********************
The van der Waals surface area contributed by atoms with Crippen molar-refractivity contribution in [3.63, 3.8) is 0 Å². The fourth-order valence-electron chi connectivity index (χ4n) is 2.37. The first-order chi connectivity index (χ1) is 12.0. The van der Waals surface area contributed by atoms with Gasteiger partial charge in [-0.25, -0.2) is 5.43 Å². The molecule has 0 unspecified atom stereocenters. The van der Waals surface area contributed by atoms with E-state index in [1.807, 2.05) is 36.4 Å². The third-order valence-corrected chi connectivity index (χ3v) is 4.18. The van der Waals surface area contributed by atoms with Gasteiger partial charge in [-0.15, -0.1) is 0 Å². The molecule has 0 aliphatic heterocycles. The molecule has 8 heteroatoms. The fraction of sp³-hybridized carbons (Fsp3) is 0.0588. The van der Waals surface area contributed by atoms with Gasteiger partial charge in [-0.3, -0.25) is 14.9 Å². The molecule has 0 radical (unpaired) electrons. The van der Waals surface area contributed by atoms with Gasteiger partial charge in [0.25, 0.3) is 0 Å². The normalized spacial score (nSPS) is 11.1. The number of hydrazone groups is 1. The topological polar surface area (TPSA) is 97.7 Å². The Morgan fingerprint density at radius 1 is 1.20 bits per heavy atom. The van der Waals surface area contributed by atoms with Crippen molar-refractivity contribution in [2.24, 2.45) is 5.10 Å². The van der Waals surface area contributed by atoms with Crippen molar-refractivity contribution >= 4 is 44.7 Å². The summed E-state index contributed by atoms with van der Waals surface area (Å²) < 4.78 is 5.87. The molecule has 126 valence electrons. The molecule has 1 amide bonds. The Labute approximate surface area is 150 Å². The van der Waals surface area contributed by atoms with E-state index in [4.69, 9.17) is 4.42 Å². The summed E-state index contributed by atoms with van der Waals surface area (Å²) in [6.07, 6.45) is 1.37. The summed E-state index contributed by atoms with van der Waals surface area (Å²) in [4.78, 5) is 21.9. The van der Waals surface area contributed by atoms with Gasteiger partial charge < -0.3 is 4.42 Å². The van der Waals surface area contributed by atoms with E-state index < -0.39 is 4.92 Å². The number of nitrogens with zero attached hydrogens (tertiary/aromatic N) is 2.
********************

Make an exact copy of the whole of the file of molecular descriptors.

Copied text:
The van der Waals surface area contributed by atoms with Crippen molar-refractivity contribution in [3.63, 3.8) is 0 Å². The fourth-order valence-electron chi connectivity index (χ4n) is 2.37. The first-order chi connectivity index (χ1) is 12.0. The van der Waals surface area contributed by atoms with Gasteiger partial charge in [-0.25, -0.2) is 5.43 Å². The molecule has 0 unspecified atom stereocenters. The van der Waals surface area contributed by atoms with E-state index in [1.807, 2.05) is 36.4 Å². The third-order valence-corrected chi connectivity index (χ3v) is 4.18. The van der Waals surface area contributed by atoms with Gasteiger partial charge in [-0.15, -0.1) is 0 Å². The molecule has 0 aliphatic heterocycles. The molecule has 8 heteroatoms. The fraction of sp³-hybridized carbons (Fsp3) is 0.0588. The van der Waals surface area contributed by atoms with Gasteiger partial charge in [-0.3, -0.25) is 14.9 Å². The molecule has 0 radical (unpaired) electrons. The van der Waals surface area contributed by atoms with Gasteiger partial charge in [0.25, 0.3) is 0 Å². The normalized spacial score (nSPS) is 11.1. The number of hydrazone groups is 1. The topological polar surface area (TPSA) is 97.7 Å². The Morgan fingerprint density at radius 1 is 1.20 bits per heavy atom. The van der Waals surface area contributed by atoms with Crippen molar-refractivity contribution in [2.24, 2.45) is 5.10 Å². The van der Waals surface area contributed by atoms with Crippen molar-refractivity contribution >= 4 is 44.7 Å². The summed E-state index contributed by atoms with van der Waals surface area (Å²) < 4.78 is 5.87. The molecule has 126 valence electrons. The molecule has 1 amide bonds. The Labute approximate surface area is 150 Å². The van der Waals surface area contributed by atoms with E-state index in [4.69, 9.17) is 4.42 Å². The summed E-state index contributed by atoms with van der Waals surface area (Å²) in [6.07, 6.45) is 1.37. The summed E-state index contributed by atoms with van der Waals surface area (Å²) in [4.78, 5) is 21.9. The van der Waals surface area contributed by atoms with Gasteiger partial charge < -0.3 is 4.42 Å². The van der Waals surface area contributed by atoms with E-state index < -0.39 is 4.92 Å². The number of nitrogens with zero attached hydrogens (tertiary/aromatic N) is 2.